This sustainable filament has a PLA foundation combined with coffee waste such as coffee grounds. This coffee PLA does have different properties than other filaments. It has a brownish color and is translucent to a degree. Compared to other materials, it also has a different finish, which can be beneficial when creating parts like vases or other design items.
Fishing nets are one of the biggest environmental problems in our oceans, and there are a lot of nets that can’t be used anymore for their intended purpose. Fishy Filaments have used those nets and converted them into Nylon filaments. As the company tries to renounce additives as much as possible, the filaments have a green color.
In the past, the process of 3D printing created prototypes that had faults, were no longer valid, or were printing failed. Often these parts ended up in the bin. Fortunately, there is another option available now. With the help of filament maker machines from ProtoCycler or Filabot, those printed parts no longer have to dispose of but can recycle the waste and create new filaments for printing jobs. This has two practical side effects at the same time – cost savings and less material waste. The process of recycling process is straightforward. The plastic waste, such as bottles or packaging, is crushed by the machine until only plastic pellets are left. These are then heated up and extruded into a filament wrapped around a spool so it can be reused.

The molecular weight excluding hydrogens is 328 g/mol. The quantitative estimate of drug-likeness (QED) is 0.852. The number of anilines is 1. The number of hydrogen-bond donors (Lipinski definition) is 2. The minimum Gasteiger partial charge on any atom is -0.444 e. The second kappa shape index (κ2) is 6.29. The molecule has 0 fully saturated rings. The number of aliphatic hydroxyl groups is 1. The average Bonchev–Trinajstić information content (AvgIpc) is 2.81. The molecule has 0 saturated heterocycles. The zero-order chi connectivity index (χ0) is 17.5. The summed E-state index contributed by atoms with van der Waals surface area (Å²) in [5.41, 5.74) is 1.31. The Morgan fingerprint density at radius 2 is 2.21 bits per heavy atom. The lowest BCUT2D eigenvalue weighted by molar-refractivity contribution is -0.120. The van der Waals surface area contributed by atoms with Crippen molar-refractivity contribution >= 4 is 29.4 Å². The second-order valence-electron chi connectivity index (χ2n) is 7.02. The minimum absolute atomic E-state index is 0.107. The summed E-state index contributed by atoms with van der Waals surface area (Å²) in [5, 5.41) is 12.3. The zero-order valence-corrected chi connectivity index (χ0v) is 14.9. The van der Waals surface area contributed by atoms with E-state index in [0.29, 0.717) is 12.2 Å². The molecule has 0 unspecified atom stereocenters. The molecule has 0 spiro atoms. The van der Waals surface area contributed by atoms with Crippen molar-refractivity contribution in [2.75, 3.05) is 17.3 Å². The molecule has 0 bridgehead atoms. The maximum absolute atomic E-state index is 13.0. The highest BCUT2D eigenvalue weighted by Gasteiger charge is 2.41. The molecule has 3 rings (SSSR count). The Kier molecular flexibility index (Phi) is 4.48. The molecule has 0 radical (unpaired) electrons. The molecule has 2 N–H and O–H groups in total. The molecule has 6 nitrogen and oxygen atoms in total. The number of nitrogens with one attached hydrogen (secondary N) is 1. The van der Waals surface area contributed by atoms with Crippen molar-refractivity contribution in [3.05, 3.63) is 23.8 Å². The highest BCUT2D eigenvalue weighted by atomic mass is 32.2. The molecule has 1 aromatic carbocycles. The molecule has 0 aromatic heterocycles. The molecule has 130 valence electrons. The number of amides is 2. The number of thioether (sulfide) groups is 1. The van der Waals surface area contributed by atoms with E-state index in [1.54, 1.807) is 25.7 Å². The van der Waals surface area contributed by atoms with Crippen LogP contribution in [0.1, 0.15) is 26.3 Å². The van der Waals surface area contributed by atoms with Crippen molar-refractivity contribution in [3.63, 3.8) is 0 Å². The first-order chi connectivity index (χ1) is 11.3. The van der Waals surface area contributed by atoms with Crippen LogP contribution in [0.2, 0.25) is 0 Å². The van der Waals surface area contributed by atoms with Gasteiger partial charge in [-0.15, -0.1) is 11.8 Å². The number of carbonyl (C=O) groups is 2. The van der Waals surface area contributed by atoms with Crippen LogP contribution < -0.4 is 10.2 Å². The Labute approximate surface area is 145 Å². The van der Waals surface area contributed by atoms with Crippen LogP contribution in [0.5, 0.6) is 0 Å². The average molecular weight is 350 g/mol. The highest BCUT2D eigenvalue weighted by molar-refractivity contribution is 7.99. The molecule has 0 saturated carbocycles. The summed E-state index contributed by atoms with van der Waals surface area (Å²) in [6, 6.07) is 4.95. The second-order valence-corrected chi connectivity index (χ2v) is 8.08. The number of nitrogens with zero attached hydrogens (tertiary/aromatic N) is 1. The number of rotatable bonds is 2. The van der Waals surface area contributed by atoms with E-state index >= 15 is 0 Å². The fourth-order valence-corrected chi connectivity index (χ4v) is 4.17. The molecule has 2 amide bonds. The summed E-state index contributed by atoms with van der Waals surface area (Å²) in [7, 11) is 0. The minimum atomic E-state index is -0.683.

Now it is your turn! You can choose from many different sustainable materials options to save the environment.
As an online 3D printing service, we don’t have every sustainable material in our portfolio, but we already offer many different sustainable materials. If you don’t have a 3D printer yourself but want to print your sustainable object, we are here to help.
Simply upload your 3D file onto our website, choose the perfect material for your object, and send it to one of our printers. We take care of the rest!
If you want to know more about the 3D printing world and other sustainable topics, we encourage you to look at our Sculpteo 3D Learning Hub and subscribe to our monthly newsletter. In case of any questions, please do not hesitate to contact our expert team, who are looking forward to answering any questions about 3D printing.